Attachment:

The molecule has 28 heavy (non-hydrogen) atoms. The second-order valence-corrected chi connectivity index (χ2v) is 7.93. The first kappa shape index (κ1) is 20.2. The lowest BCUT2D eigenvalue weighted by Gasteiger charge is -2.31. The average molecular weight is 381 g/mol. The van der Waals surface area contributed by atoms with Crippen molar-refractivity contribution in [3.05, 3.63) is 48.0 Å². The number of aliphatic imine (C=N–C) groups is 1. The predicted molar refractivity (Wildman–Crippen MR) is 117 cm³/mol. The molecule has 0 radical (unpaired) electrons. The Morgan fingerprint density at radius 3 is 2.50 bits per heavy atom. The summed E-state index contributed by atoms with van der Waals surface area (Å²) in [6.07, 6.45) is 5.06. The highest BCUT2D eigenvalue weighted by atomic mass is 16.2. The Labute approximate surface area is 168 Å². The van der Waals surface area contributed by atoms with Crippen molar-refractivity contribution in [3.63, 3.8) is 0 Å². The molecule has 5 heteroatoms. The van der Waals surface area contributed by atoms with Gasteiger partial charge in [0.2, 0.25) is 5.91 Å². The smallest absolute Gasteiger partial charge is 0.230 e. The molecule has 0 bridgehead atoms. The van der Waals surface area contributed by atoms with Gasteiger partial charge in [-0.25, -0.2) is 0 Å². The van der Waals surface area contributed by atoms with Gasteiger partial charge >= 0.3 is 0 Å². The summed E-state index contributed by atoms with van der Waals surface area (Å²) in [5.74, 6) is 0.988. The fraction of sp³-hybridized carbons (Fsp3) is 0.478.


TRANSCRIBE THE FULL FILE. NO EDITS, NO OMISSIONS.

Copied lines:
The molecule has 28 heavy (non-hydrogen) atoms. The second-order valence-corrected chi connectivity index (χ2v) is 7.93. The first kappa shape index (κ1) is 20.2. The lowest BCUT2D eigenvalue weighted by Gasteiger charge is -2.31. The average molecular weight is 381 g/mol. The van der Waals surface area contributed by atoms with Crippen molar-refractivity contribution in [3.05, 3.63) is 48.0 Å². The number of aliphatic imine (C=N–C) groups is 1. The predicted molar refractivity (Wildman–Crippen MR) is 117 cm³/mol. The molecule has 0 radical (unpaired) electrons. The Morgan fingerprint density at radius 3 is 2.50 bits per heavy atom. The summed E-state index contributed by atoms with van der Waals surface area (Å²) in [6.07, 6.45) is 5.06. The highest BCUT2D eigenvalue weighted by atomic mass is 16.2. The Labute approximate surface area is 168 Å². The van der Waals surface area contributed by atoms with Crippen molar-refractivity contribution in [3.63, 3.8) is 0 Å². The molecule has 5 heteroatoms. The van der Waals surface area contributed by atoms with Gasteiger partial charge in [0.2, 0.25) is 5.91 Å². The smallest absolute Gasteiger partial charge is 0.230 e. The molecule has 0 bridgehead atoms. The van der Waals surface area contributed by atoms with Gasteiger partial charge in [-0.25, -0.2) is 0 Å². The van der Waals surface area contributed by atoms with Gasteiger partial charge >= 0.3 is 0 Å². The summed E-state index contributed by atoms with van der Waals surface area (Å²) in [5.74, 6) is 0.988. The fraction of sp³-hybridized carbons (Fsp3) is 0.478.